Starbuck was the 2nd-in-command of the whaling ship, Pequod, in Herman Melville’s classic novel tale, Moby Dick. And a very good first mate he was, that Starbuck: a brave man, having great common sense, keen morality and natural leadership. He was extremely loyal to his captain–so loyal, in fact, that it cost him his life.
The captain he served was Ahab, a character infamous in American literature because of his fatal obsession with a “White Whale,” the hugely legendary Moby Dick. Ahab was bent on vengeance against the creature because it had bit his leg off during an early whaling expedition, back in the day.
Early 19th century, that is. Herman Melville published his magnum opus novel, Moby Dick, in 1851.
If ever you read the book, you’ll embark on a literary voyage of prodigious explorations about the whaling industry during that era of history. Melville enshrouded his great tragic tale in massive whale-facts, whale biology, and twined it all about with archaic sailing lingo. Quite a maritime education it is, reading Moby Dick, and thus hauling in, chapter by chapter, great biological truths as copious as the squid in Pacific swells.
And very psychological. Captain Ahab was a real looneytune. But he knew how to rein in his own madness in such a way that it was not readily apparent to most folks, including the unsuspecting mariners who signed up for a 4-year whaling expedition aboard the Pequod under his quirky command. The whaling had company recruited thirty seasoned sailors at Nantucket, to sail around the world and gather great riches by collecting the precious, very costly whale oil, valuable for burning in lanterns for light during that era.
But the unsuspecting sailors didn’t know what they were getting into. What they understood to be a potentially profitable whaling expedition turned out to be something quite perilous and different. Halfway across the Atlantic, cranky ole Ahab gets up and starts his eerily obsessive spiel about the White Whale. The irrational look in his eyes indicates that his interest in their exploit is manically different from their own hopeful profit motives. Could be trouble.
In contemporary parlance, you might say Ahab was OCD.
These days, you may occasionally hear people mention, in a casual way, obsessive compulsive disorder. They may even joke about it, with a flippant phrase–“my OCD.” For instance, my wife points out to me, whenever we’re traveling in an unfamiliar city, that I am obsessive about not ever going in “the wrong direction” just for the sake of getting on some main transportation line or interstate highway. I admit this is mildly obsessive, because our sojourn might possibly be simplified just by heading in the wrong direction for a block or two, or a mile or two, in order to eliminate some other logistical problems.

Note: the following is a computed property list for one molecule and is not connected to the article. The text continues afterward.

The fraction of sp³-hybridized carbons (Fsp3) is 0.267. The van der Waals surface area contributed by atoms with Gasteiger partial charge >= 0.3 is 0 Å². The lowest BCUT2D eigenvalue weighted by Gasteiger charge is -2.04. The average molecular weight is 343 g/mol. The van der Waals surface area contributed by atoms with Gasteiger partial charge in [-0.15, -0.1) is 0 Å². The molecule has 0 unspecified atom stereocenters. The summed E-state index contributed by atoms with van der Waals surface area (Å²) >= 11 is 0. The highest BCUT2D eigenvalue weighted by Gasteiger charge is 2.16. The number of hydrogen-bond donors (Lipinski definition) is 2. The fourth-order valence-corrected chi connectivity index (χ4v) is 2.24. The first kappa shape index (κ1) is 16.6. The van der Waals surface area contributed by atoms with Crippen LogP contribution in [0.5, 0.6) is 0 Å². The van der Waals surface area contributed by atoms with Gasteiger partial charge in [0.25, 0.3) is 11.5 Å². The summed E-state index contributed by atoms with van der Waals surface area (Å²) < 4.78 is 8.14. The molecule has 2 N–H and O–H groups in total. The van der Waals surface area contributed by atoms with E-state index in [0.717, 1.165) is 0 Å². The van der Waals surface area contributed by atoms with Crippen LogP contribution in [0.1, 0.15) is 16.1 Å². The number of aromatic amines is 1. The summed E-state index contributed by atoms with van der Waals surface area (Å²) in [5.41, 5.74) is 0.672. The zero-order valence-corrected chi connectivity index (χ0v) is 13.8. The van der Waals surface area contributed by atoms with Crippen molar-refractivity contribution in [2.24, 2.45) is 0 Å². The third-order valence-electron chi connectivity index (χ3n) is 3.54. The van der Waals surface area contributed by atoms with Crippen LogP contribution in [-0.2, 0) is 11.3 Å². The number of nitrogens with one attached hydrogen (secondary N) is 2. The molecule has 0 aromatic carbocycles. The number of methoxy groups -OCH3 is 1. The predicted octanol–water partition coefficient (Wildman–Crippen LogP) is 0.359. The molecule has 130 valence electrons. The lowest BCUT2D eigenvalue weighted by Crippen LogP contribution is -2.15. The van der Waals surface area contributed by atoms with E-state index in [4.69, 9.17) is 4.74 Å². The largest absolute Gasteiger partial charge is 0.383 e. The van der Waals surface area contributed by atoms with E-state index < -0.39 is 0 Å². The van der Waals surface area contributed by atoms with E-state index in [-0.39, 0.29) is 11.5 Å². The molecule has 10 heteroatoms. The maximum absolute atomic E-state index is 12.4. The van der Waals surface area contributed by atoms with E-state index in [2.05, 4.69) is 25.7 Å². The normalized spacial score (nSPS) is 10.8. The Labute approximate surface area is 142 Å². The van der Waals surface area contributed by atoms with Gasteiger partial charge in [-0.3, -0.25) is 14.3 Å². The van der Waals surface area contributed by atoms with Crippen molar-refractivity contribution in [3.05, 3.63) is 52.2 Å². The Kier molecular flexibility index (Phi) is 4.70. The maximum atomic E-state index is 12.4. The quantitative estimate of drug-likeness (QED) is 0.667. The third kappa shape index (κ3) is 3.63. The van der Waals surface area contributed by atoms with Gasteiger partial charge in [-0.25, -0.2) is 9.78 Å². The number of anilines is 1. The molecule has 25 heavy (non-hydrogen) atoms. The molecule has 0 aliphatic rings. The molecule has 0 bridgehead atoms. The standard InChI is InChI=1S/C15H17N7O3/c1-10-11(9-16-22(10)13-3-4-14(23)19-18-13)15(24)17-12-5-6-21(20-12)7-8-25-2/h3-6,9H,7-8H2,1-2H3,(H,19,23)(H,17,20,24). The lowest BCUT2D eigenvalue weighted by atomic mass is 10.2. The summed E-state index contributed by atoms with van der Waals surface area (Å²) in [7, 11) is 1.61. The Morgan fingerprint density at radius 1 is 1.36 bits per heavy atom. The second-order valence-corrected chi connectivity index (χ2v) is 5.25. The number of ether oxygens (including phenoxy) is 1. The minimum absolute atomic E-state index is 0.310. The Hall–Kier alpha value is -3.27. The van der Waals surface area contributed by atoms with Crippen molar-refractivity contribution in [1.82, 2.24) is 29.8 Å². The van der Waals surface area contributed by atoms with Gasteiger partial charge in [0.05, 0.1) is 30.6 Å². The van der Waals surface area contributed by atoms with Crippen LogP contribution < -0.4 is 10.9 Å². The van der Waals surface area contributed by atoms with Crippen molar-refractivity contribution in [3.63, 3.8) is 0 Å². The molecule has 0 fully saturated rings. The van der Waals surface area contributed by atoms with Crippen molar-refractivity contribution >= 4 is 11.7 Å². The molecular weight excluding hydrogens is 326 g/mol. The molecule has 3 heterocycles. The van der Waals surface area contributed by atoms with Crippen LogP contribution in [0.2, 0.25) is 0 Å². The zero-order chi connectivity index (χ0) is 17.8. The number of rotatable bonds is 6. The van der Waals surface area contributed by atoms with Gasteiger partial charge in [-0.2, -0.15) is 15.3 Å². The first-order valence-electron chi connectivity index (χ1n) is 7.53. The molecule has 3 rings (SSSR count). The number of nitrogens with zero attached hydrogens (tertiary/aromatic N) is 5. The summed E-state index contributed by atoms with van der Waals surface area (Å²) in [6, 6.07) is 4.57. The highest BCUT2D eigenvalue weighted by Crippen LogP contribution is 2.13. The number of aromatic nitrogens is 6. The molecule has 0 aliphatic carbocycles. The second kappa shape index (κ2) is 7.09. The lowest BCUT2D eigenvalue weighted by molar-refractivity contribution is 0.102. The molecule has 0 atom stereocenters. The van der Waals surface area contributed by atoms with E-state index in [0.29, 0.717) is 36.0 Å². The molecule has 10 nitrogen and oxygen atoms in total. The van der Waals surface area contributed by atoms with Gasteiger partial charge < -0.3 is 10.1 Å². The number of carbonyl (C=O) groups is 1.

Ahab’s obsession, however, was of a different species. His peculiar OCD allowed him to rein in his madness until the object of his obsession was immediately at hand. This didn’t happen in its full destructive capacity until the Pequod had sailed over halfway around the world. His eccentric captaincy permitted the crew to navigate successfully across the Atlantic, down and around the the Cape of Good Hope at the southern tip of Africa, through the Indian Ocean, Indonesia, and out into the vast Pacific where they finally encountered the great Leviathan, Moby Dick.
The truly disorderly part of OCD is when a person’s obsession is irrational, and injuriously counterproductive. When the fretful sailors find themselves in the middle of the Pacific tropics, having suffered a multitude of dire warnings, omens, prophetic signs, and a perilous near-death encounter with the phantom himself, Moby Dick, Ahab’s irrational obsession is suddenly let loose in all its frothy turbidity:
“Quick!–all hands to the rigging of the boats–collect the oars–harpooneers! the irons, the irons!–hoist the royals higher–a pull on all the sheets!–helm there! steady, steady for your life! I’ll then times girdle the unmeasured globe; yea, and dive straight through it, but I’ll slay him yet!”
‘T’was then that Starbuck spoke his warning, passionately:
“Great God! but for one single instant show thyself, … never, never wilt thou capture him, old man–In Jesus’ name no more of this, that’s worse than devil’s madness. Two days chase; twice stove to splinters; thy very leg once more snatched from under thee; thy evil shadow gone–all good angels mobbing thee with warnings:–what more wouldst thou have?–Shall we keep chasing this murderous fish till he swamps the last man? Shall we be dragged by him to the bottom of the sea? Shall we be towed by him to the infernal world? Oh, oh,–Impiety and blasphemy to hunt him more!”
But Ahab didn’t listen. His OCD had turned darkly agin’ him. In this tragic tale, the consequential fate was laid upon not only his own damned self, but also upon the thirty men under his command.
Be careful, all ye sailors upon this world’s myriad of vessels, to whom you entrust your fate!